Two Fools together

That story of John Fry’s, instead of causing any amusement, gave us great disquietude; not only because it showed that Tom Faggus could not resist sudden temptation and the delight of wildness, but also that we greatly feared lest the King’s pardon might be annulled, and all his kindness cancelled, by a reckless deed of that sort. It was true (as Annie insisted continually, even with tears, to wear in her arguments) that Tom had not brought away anything, except the warrants, which were of no use at all, after receipt of the pardon; neither had he used any violence, except just to frighten people; but could it be established, even towards Christmas-time, that Tom had a right to give alms, right and left, out of other people’s money?

Dear Annie appeared to believe that it could; saying that if the rich continually chose to forget the poor, a man who forced them to remember, and so to do good to themselves and to others, was a public benefactor, and entitled to every blessing. But I knew, and so Lizzie knew—John Fry being now out of hearing—that this was not sound argument. For, if it came to that, any man might take the King by the throat, and make him cast away among the poor the money which he wanted sadly for Her Grace the Duchess, and the beautiful Countess, of this, and of that. Lizzie, of course, knew nothing about His Majesty’s diversions, which were not fit for a young maid’s thoughts; but I now put the form of the argument as it occurred to me.

Therefore I said, once for all (and both my sisters always listened when I used the deep voice from my chest):

‘Tom Faggus hath done wrong herein; wrong to himself, and to our Annie. All he need have done was to show his pardon, and the magistrates would have rejoiced with him. He might have led a most godly life, and have been respected by everybody; and knowing how brave Tom is, I thought that he would have done as much. Now if I were in love with a maid’—I put it thus for the sake of poor Lizzie—’never would I so imperil my life, and her fortune in life along with me, for the sake of a poor diversion. A man’s first duty is to the women, who are forced to hang upon him’—

‘Oh, John, not that horrible word,’ cried Annie, to my great surprise, and serious interruption; ‘oh, John, any word but that!’ And she burst forth crying terribly.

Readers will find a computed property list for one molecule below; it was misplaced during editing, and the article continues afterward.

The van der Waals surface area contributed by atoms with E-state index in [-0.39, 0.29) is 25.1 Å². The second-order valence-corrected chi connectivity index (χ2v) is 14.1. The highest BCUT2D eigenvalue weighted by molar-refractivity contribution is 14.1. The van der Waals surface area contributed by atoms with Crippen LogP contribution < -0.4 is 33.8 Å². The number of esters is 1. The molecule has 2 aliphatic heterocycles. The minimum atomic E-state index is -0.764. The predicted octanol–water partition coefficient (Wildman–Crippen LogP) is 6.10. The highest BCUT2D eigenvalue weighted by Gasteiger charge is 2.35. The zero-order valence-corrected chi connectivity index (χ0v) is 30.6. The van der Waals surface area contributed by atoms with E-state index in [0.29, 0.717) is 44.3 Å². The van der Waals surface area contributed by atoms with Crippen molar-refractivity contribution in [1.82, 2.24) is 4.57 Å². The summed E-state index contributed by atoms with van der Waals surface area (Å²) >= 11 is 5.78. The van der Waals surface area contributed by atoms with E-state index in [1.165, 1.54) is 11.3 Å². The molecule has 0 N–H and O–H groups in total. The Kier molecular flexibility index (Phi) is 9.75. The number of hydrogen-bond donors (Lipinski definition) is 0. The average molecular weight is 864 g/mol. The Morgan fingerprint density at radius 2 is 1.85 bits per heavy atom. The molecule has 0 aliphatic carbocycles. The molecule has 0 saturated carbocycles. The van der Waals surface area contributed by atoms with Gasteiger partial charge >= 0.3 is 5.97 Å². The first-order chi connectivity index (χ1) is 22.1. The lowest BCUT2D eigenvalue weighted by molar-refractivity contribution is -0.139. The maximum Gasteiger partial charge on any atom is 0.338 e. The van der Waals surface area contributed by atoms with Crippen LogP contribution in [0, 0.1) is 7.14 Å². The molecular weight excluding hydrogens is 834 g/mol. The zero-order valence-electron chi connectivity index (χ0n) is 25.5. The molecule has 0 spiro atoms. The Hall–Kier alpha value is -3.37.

‘What word, Lizzie? What does the wench mean?’ I asked, in the saddest vexation; seeing no good to ask Annie at all, for she carried on most dreadfully.

‘Don’t you know, you stupid lout?’ said Lizzie, completing my wonderment, by the scorn of her quicker intelligence; ‘if you don’t know, axe about?’

And with that, I was forced to be content; for Lizzie took Annie in such a manner (on purpose to vex me, as I could see) with her head drooping down, and her hair coming over, and tears and sobs rising and falling, to boot, without either order or reason, that seeing no good for a man to do (since neither of them was Lorna), I even went out into the courtyard, and smoked a pipe, and wondered what on earth is the meaning of women.

Now in this I was wrong and unreasonable (as all women will acknowledge); but sometimes a man is so put out, by the way they take on about nothing, that he really cannot help thinking, for at least a minute, that women are a mistake for ever, and hence are for ever mistaken. Nevertheless I could not see that any of these great thoughts and ideas applied at all to my Lorna; but that she was a different being; not woman enough to do anything bad, yet enough of a woman for man to adore.

And now a thing came to pass which tested my adoration pretty sharply, inasmuch as I would far liefer faced Carver Doone and his father, nay, even the roaring lion himself with his hoofs and flaming nostrils, than have met, in cold blood, Sir Ensor Doone, the founder of all the colony, and the fear of the very fiercest.

  By PanEris using Melati.

Previous chapter Back Home Email this Search Discuss Bookmark Next chapter/page
Copyright: All texts on Bibliomania are © Ltd, and may not be reproduced in any form without our written permission. See our FAQ for more details.